There are hundreds of combinations of events that can take place during a traffic stop; the suspect can comply, passively resist, assault, run from the officer, etc. Incidents can take place near the suspect vehicle, patrol car or nearby real estate. There is no way to predict and few ways to categorize the actions that occur during a traffic stop.
Law Enforcement Technology (LET) designed a method of data collection to test officers' actions and reactions. Like any other data gathering experiment, the information will never be complete. However, findings should be shared with the law enforcement community.
Setting up the experiment
Using Airsoft pistols, provided by Pyramyd Air located in Bedford Heights, Ohio, and inert OC canisters, provided by Enforcement Technology Group Inc. of Milwaukee, Wisconsin, a team of "officers" and "suspects" were assembled in a static traffic stop scenario. An observer was placed out of harm's way with a stopwatch to ensure the results were measured and repeatable. Suspect reactions were divided into three categories consistent with the 2004 officer-assaulted traffic stop data published by the Department of Justice (DOJ): empty-handed attack, attack with firearm and suspect fled scene.
According to the 2004 DOJ data, of the 6,568 assaults on law enforcement officers, 3,889 were carried out using personal weapons (fists, hands and feet), 209 assaults were firearms related, and 2,428 were with other dangerous weapons. Thus, firearms would be appropriate in at least a quarter of officer assaults during traffic stops and less-lethal tools in more than half.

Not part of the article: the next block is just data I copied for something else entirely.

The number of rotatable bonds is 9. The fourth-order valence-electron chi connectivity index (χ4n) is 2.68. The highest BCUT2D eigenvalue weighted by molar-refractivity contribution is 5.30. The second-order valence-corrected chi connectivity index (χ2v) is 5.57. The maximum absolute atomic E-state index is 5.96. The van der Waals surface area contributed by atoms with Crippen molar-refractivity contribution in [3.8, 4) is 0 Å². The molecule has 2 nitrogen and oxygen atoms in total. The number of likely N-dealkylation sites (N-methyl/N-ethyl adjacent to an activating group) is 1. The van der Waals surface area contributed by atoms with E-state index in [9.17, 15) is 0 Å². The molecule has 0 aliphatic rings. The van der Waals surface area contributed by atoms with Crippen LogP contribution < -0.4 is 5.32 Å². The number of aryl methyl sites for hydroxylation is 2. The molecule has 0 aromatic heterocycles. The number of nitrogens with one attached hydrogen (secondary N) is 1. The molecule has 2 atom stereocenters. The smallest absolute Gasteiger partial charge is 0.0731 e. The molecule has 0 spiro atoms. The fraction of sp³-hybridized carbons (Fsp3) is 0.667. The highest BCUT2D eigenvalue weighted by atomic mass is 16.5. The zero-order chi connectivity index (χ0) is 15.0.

Essentially, a real-time version of a training scenario commonly found in simulators was designed. Included in the scenario is the immediacy of avoiding being hit; Airsoft rounds hurt.
Officers and suspects involved were not told what the data was for, only their options and the parameters for safety. For the experiment, the suspect was considered successful in "rushing" the officer when he could touch the officer before being subdued by OC. Successful deployment of OC meant that the officer delivered any amount of spray to the face of the suspect. Peripheral Airsoft hits were noted but not considered threat stopping.
LET understands the chosen method of data gathering took away some realism within the experiment. For example, it would be unreasonable in "real life" for an officer to remain in place when being assaulted by an unarmed assailant. However, this experiment required consistency in data and test officers were instructed to respond from their vehicle's open door to make data measurable.
From when a traffic stop is initiated to completion, every effort must be made to avoid dividing the officer's attention. For example, it should be department policy that all radio traffic describing the location of the stop be completed prior to either vehicle coming to rest. The mobile data computer should be as far to the right as to not impede an officer's quick exit. If the sun visor was down, it should be flipped up long before the stop is initiated. Better, the officer should attempt to control the stop so that the suspect vehicle faces away from the sun. This is not always feasible, but all tactical advantages should be considered.
The less encumbered by environmental factors such as traffic and pedestrians, the greater the safety of the stop. If given the option of stopping in a paved area or on an unimproved road, consider the amount of dust from two vehicles shielding aggressive moves or escape.
Response improves with intel
Response time, accuracy and information are part of a closed loop. That is, if intelligence or prior knowledge is complete, the likelihood of an appropriate response increases. If the appropriate response time is reduced, more time can be spent on target acquisition.